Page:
Been there, done that
Belly River, just past the Montana/Canada border, Waterton National Park, Alberta, Canada
Holy Goddess, today I am glad I am not an atheist. After today I need at least one Deity to thank.
We buy our new National Parks Pass and enter Glacier National Park. My memories pale in comparison to the current views. Colors, temperatures, traffic (or lack of), sounds...all are perfect, just for us. We stop a lot, walk the dogs, who are absolutely wild about the smells in this park. Since we entered Montana, Querida has forgotten her desperate need for a house and yard, thanks to the abundant rodants squeaks and smells. Chipmunks and ground-squirrels chirrup at my dogs, constantly taunting them. The dogs pull against their leashes, poke their noses into bushes, have the time of their doggie lives.
Waterfalls. Rushing rivers. Skip keeps twitching with white-water envy. Avalanche shoots. Tall green mountains. Rocks and flowers and sheer cliffs. Weeping walls. The most amazing road -- Going to the Sun Road. This can't be America, safetey-obsessed, guard-rail, violate-your-civil-rights-to-pretend-we're-safe America. This is a new land with tiny curving roads thousands of feet above the valley. Thousands of feet. Cars in the valley below (where we were 40 miles ago) look like water-buffalo meandering along a ribbon of water. We take tiny glances over the side of the road, little sips of the dizzying heights. We say Oh, God, a lot, and chant We're All Gonna Die.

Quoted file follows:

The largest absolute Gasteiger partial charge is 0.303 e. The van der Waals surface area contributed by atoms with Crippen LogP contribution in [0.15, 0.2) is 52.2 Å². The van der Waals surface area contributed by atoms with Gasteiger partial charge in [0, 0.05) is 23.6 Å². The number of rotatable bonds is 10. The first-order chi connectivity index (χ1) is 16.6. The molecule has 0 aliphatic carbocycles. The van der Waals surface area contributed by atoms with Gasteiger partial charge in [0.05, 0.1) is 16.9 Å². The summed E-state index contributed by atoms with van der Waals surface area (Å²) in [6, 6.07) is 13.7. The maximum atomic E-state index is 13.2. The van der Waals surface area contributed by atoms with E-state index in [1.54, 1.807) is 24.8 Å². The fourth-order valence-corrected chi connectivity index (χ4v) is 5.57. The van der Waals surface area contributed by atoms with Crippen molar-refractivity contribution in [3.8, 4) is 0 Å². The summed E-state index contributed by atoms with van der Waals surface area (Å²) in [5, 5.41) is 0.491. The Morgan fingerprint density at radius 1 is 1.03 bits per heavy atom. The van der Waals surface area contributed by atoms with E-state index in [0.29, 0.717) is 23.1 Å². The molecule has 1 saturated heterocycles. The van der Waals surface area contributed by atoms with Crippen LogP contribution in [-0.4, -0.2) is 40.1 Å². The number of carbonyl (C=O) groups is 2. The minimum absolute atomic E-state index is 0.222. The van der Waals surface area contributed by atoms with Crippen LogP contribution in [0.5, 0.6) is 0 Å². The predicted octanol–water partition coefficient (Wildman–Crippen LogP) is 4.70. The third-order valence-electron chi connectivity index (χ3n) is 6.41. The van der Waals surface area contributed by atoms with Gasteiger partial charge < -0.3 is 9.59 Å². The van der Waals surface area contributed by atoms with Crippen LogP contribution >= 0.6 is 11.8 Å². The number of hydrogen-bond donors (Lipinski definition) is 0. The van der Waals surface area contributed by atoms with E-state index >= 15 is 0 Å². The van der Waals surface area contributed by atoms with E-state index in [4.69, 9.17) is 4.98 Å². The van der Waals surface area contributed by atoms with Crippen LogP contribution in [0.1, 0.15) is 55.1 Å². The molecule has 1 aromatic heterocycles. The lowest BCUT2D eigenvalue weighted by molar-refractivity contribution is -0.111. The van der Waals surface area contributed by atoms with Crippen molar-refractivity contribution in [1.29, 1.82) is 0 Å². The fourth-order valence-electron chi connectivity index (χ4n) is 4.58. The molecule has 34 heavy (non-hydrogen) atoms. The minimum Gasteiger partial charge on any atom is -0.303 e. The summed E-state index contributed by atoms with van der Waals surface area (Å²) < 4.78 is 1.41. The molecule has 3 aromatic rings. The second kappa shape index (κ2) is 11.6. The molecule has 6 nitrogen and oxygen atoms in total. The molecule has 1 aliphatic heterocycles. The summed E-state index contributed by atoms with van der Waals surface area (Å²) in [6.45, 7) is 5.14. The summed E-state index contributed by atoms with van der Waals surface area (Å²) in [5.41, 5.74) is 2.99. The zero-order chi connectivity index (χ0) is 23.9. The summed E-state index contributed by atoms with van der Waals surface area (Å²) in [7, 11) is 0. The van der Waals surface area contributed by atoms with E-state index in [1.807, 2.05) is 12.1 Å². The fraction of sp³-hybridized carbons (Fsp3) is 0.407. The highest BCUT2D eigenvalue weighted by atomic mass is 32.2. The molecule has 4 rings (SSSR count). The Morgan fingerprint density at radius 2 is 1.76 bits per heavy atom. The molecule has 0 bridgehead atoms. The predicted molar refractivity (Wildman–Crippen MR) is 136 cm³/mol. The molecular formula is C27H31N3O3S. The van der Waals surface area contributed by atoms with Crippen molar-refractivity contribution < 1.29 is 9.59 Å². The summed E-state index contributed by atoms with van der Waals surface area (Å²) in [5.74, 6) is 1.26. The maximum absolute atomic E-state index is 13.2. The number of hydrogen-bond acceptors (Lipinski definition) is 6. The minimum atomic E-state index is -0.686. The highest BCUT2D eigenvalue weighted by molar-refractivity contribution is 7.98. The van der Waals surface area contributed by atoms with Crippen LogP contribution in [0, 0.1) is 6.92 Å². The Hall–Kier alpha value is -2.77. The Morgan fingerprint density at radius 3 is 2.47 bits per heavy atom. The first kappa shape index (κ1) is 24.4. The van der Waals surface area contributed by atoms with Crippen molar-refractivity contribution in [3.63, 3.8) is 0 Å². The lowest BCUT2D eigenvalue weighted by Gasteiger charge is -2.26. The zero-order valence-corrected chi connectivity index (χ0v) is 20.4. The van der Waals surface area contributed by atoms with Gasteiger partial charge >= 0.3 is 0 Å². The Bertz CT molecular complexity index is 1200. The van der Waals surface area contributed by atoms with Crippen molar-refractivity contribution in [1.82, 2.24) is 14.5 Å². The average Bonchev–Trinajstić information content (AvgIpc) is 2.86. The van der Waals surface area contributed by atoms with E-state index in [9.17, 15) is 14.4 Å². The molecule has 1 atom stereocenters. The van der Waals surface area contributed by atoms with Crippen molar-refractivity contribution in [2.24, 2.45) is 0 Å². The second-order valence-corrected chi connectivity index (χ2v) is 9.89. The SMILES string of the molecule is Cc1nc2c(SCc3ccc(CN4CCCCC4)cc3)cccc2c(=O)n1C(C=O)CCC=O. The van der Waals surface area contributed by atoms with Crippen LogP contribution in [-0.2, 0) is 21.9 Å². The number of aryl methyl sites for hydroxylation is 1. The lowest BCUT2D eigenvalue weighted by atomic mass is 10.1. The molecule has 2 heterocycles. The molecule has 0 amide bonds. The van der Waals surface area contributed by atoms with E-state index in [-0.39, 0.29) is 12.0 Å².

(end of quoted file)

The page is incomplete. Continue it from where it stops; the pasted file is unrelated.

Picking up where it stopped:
The blues of the water are extraordinary. The greens of the forests and forests of trees, hugging the mountain like leg-warmers, are deeper than anything I can remember from any of my lifetimes. This place is high, and amazing, and fine like crystal you can take off the shelf anytime, handle, pass to your friends, shake your head, and wonder. Steeped in wonder.
I can't say anything else about Glacier National Park except this: GO.
We pass into Canada. Summary: search, interrogation, barking dogs, eh? I will have to write about this in DETAIL in a journal. But we get in, on a Saturday, and it's desolate, fucking desolate, no people here. WHY oh WHY does it have to be so cold here? Do I have to live in frigid weather to get this kind of space around me? ACK.
We stop at the equivalent of a National Forest Campground, and since we know nothing about National or Provincial Parks, or public lands, or camping outside of the rules, and since we're so wrung out from the beauty of the day and passing through customs, we grab the first campground we can find. The self-registration says 14 dollars Canadian. I whip out my cell-phone and do the conversion. $9.25 American. We slip a ten in the envelope. Sheepishly. It's Saturday, there are no ATM's for hundreds of kilometers, what are we supposed to do?
No one berates us, and the only things that spoil the beauty of this amazing campground (where everyone seems to be so much quieter than in an American campground): mosquitoes. Ugh. They snort our bugspray like it was meth. They lick our flesh and thank us for marinating ourselves for them. Skip spends the night killing them, smashing them against the walls of the van, the canvas top, his hands, the dogs' noses. Eventually we get a special mosquito paper-towel to wipe off the bloody smears they leave on our hands. Whose blood? Human blood. Dog blood. Red, vibrant, missing from someone we love. Fucking mosquitoes. Blood-suckers. All night long I listen to my pacifist-Buddhist husband curse and swat. The van rocks and sways, the canvas flaps. I pull the sleeping bag over my head, but each desperate pass at a buzzing mosquito jerks it off again. Finally, I have to wet a rag, jump from the warmth of our bed, and desperately scrub the bloodstains away.
We need better bugspray. DEET, here we come.